Cliff May
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In the Christian Science Monitor this week, Lt. Col. Chris Brady argues that America should "keep fighting for progress" in Iraq where he is currently serving a tour of duty. "America's forefathers had help from other nations when the United States was born," he writes. "Allow us to continue to help Iraq be re-born."

I admire Brady and thank him for his service. But I disagree with him on a crucial point: His life and those of other brave Americans in uniform are too precious to risk for such an altruistic goal. If U.S. troops are to keep fighting in Iraq, the primary reason must not be to further the Iraqi national interest -- it must be to further the American national interest. Nothing else will do.

Brady does note as well that "regional security may hang in the balance if we don't stay and help" Iraqis repair their broken country. But even that would not justify continuing to send Americans into harm's way – if it were possible to decouple security in the Middle East from America's security. In fact, that is not possible as I suspect Brady knows.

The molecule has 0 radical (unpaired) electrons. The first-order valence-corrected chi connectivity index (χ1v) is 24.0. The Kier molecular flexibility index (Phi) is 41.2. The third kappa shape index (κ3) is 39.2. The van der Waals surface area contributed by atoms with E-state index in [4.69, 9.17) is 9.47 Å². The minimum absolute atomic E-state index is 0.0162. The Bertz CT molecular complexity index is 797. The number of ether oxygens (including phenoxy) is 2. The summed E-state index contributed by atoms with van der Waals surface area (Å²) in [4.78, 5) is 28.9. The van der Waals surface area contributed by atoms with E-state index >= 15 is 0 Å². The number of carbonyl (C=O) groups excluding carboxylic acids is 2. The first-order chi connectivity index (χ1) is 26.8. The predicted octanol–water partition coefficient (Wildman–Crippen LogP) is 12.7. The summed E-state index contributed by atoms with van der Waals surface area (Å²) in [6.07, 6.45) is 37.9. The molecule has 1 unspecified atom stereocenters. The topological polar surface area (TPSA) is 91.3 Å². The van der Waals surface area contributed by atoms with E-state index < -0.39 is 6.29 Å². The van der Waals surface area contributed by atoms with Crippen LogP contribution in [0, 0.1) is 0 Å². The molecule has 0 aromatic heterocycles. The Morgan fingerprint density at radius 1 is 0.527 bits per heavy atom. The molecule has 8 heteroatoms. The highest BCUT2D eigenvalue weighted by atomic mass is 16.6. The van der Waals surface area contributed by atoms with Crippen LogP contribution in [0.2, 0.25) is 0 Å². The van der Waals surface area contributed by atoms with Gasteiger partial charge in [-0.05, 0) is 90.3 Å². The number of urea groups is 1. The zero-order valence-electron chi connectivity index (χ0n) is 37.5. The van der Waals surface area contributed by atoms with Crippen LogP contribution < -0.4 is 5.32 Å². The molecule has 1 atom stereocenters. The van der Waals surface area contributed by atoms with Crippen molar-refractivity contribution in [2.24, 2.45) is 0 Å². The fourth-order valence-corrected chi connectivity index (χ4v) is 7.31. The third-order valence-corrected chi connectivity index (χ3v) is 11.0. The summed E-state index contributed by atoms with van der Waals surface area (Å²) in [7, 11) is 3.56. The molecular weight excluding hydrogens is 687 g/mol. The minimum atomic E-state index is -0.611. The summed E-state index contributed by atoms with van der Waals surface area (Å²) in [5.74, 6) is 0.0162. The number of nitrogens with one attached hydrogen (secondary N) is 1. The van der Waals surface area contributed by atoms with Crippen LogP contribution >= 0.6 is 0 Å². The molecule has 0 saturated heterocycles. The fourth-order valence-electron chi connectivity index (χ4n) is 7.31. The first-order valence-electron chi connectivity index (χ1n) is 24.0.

For almost 30 years, the Middle East has seethed with movements dedicated to a clearly articulated goal: "Death to America!" With rare exceptions, elected leaders in Washington have responded fecklessly. Their excuse: However hostile the intentions of these self-proclaimed enemies of the U.S., they haven't the capabilities to deliver more than glancing blows.

After the devastating attacks carried out on American soil six years ago this month, Americans began to recognize that those who hate us are diligently and creatively developing the means necessary to achieve the ends they seek.

Saddam Hussein was the weakest of America's Middle Eastern enemies. Perhaps to camouflage that he made it appear –to all the world's major intelligence agencies -- that he retained dangerous stockpiles of Weapons of Mass Destruction. Toppling Saddam turned out to be a relatively easy mission to accomplish. But the Bush Administration's strategic planning for what would come next was obviously -- and sorely -- deficient.

The U.S. is now being challenged militarily in Iraq by both al-Qaeda and Iran. Does anyone really believe it is not in the U.S. interest to win these battles? Does anyone honestly think it would not be a significant defeat for the U.S. to be driven from Iraq by al-Qaeda suicide car-bombers and militias armed, trained and directed by Iran?

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Cliff May

Clifford D. May is the President of the Foundation for the Defense of Democracies.